Irish folk star Susan Reed dies at 84
Singer-harpist was once named 'America's Concert Favorite'
Susan Reed, a singer, harpist and zitherist who delighted nightclub and radio audiences in the years after World War II, died April 25 of natural causes at San Simeon by the Sound, a nursing home in Greenport, N.Y. She was 84.
Reed, a standout Irish folk performer in such New York venues as Cafe Society, where she starred for two years, and the Blue Angel, toured the country under the auspices of Columbia Concerts, making 107 concert appearances alone in one year that brought her the title "America's Concert Favorite."
Reed also was a regular at Carnegie Hall and Town Hall in New York and at the Wilshire Ebell Theatre in Los Angeles, and she performed in leading nightclubs throughout the country, including Chicago's Palmer House. After a performance there, Chicago Tribune critic Claudia Cassidy labeled her "The heroine of every song she sang."
Reed also starred with drummer Gene Krupa in the Columbia musical "Glamor Girl" (1948) and in numerous TV shows of the period, including "The Firestone Hour." On Broadway, she starred in the 1946 Max Liebman production of "Billy the Kid" and co-starred with her husband James Karen in regional theater productions of "Brigadoon" and "Finnian's Rainbow."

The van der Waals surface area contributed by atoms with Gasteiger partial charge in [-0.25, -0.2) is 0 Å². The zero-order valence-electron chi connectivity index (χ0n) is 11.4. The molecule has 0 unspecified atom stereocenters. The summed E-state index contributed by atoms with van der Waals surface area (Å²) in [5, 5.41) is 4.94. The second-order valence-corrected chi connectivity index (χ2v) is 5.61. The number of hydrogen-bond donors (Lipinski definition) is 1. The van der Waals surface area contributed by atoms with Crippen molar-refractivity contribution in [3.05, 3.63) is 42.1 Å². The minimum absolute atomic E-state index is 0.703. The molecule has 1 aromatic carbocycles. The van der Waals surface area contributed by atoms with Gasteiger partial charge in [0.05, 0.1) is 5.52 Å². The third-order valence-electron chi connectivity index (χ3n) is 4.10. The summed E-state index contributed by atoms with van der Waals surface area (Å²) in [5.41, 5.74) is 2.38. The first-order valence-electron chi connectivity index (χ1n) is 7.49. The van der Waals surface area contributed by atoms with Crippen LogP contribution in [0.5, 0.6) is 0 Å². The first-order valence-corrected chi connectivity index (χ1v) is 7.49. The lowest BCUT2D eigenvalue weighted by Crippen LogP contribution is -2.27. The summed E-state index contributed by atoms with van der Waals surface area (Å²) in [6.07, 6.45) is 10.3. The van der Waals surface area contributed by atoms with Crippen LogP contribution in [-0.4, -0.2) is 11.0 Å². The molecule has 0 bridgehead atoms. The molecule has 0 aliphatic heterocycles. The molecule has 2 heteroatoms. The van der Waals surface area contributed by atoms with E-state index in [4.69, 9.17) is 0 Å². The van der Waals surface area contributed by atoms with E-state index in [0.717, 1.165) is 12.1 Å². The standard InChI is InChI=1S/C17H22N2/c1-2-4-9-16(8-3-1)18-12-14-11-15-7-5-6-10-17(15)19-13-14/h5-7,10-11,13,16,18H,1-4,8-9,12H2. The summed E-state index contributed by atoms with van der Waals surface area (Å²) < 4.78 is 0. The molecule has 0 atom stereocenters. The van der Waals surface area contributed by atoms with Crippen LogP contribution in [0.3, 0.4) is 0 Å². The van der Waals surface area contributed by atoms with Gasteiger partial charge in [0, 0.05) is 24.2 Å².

She also appeared in concert with poet/performer Carl Sandburg, a family friend who played the guitar and sang.
Under contract to Columbia Records and RCA Red Seal, she made several albums, including the two-volume "Folk Songs and Ballads," which featured such classics as "Black Is the Color of My True Love's Hair" and "Greensleeves." She also recorded the folk classic "Songs of the Auvergn" for Columbia.
Born in New York City on Jan. 11, 1926, Reed was raised by her father Daniel Reed, the author of the play "Scarlet Sister Mary," which starred Ethel Barrymore on Broadway, and her mother, Isadora Bennett, a Martha Graham producer. Her grandfather, Clarence Bennett, was a theatrical producer with his own stock company in the Midwest. She was introduced to folk music by members of Ireland's Abbey Players, who mingled with the family on U.S. visits, training and mentoring young Susan in the folk classics.
Survivors include a son, Reed Karen, and two grandchildren. Memorial services are pending. In lieu of flowers, the family requests donations be made to the Actors Fund in New York.
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